Women repair a road in Umaria district, Madhya Pradesh, India. The country is in dire need of better infrastructure (Yann/Wikimedia Commons)

Big Chinese contractor teams up with Indian firm to target infrastructure on the sub-continent

4 November 2015 | By David Rogers 0 Comments

Hunan Construction Engineering Group Corporation, a Chinese contractor based in south central China, has teamed up with Indian infrastructure firm RPP Infra Projects to target big projects in India.

Arul Sundaram, chairman of RPP Infra, said the deal would allow his company to bid for larger projects than was previously possible.

“This is a game-changing development for RPP Infra Projects, to work with one of the largest Chinese infrastructure companies in India to create better valuation for RPP Infra Projects shareholders,” he said in a statement, reported Indian newspaper, Economic Times.

RPP’s 2014/15 annual report noted that its relatively small net worth of $20m had to date “prevented the company from participating in large projects”.

For Hunan, the deal offers improved chances of winning work in the Indian market, where Chinese firms tend to be treated with some suspicion, and where the nationalist Bharatiya Janata Party government has maintained its distance from Beijing – in contrast to ever closer ties with Tokyo.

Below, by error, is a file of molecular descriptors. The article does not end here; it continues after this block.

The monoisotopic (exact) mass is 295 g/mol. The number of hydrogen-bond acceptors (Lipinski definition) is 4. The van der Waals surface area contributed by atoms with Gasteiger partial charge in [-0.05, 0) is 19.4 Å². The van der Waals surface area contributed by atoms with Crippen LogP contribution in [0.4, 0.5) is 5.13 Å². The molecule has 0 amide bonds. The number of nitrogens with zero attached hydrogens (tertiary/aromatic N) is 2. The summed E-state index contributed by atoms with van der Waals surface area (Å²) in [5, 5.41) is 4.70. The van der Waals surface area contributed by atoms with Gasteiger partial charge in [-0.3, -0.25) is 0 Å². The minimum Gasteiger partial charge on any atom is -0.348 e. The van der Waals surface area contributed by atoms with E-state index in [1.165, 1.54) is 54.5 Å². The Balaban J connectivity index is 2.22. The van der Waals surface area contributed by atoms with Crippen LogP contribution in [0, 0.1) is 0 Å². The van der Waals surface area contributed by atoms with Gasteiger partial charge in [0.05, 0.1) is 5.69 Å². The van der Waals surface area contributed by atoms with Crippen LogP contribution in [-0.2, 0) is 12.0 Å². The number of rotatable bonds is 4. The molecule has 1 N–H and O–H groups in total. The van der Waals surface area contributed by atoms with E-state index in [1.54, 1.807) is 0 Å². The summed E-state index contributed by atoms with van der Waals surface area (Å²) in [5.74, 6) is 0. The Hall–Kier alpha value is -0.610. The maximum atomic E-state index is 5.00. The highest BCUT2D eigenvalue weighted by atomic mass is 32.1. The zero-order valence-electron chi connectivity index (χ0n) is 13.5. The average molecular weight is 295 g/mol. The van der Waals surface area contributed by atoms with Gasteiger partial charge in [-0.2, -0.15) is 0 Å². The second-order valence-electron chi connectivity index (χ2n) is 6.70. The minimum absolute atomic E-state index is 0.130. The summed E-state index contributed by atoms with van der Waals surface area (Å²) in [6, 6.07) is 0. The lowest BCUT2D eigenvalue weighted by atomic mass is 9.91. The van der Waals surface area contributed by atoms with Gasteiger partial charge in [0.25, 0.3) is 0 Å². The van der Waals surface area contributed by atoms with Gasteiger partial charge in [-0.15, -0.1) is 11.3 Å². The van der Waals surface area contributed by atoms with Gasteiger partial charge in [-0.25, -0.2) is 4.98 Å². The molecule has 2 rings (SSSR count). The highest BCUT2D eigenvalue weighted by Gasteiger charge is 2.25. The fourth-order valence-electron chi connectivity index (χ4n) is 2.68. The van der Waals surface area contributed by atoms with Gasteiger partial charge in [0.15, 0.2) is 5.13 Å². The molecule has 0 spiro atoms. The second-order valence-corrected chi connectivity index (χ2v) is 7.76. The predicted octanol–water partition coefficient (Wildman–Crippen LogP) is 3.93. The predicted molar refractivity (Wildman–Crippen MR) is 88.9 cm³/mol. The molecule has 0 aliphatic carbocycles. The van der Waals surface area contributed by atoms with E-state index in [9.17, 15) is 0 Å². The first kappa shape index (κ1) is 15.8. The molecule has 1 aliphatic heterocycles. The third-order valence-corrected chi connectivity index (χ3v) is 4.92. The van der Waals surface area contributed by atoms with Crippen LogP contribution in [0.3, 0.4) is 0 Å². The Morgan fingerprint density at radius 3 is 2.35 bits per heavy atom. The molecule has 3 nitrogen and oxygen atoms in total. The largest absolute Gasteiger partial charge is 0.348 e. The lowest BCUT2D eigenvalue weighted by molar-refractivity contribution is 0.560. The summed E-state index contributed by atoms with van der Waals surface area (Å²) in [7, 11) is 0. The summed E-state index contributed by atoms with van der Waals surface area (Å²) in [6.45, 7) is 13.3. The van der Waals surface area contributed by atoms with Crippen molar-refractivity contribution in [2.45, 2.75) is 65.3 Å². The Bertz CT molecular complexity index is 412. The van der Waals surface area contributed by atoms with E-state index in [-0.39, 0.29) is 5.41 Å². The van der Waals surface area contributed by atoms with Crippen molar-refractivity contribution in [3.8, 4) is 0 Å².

“This is a game-changing development for RPP Infra Projects”– Arul Sundaram, chairman of RPP Infra

The rewards for entering the Indian market may be substantial. The 12th five-year plan, which runs between 2012 and 2017, has an infrastructure budget of $1.3 trillion, and the Indian government recently formed a $3bn infrastructure fund to develop a 37,000km all-weather road network and the $15bn “Power for All by 2022” scheme which aims to install a modern power grid.

India is in dire need of better infrastructure. The World Bank has estimated that its infrastructure could require investment of up to $1.7tn by the end of the decade.

The tie-up is not a marriage of equals, however. RPP had a turnover of $40m in 2014-15 and made a profit of $6.8m, while Hunan is state-owned enterprise with more than 218,000 employees, assets of $950m and a production capacity of about $10bn.

The difference in size will be reflected in the degree of control. A joint statement by the companies said: “Hunan will act as lead partner of the joint venture to make all necessary statement on behalf of the joint venture. Performance guarantees, advance guarantees or any such other bonds, securities shall be provided by the lead member.”

RPP has also entered into a joint venture agreement with Canadian construction group Delamore & Owl.

Photograph: Women repair a road in Umaria district, Madhya Pradesh, India. The country is in dire need of better infrastructure (Yann/Wikimedia Commons)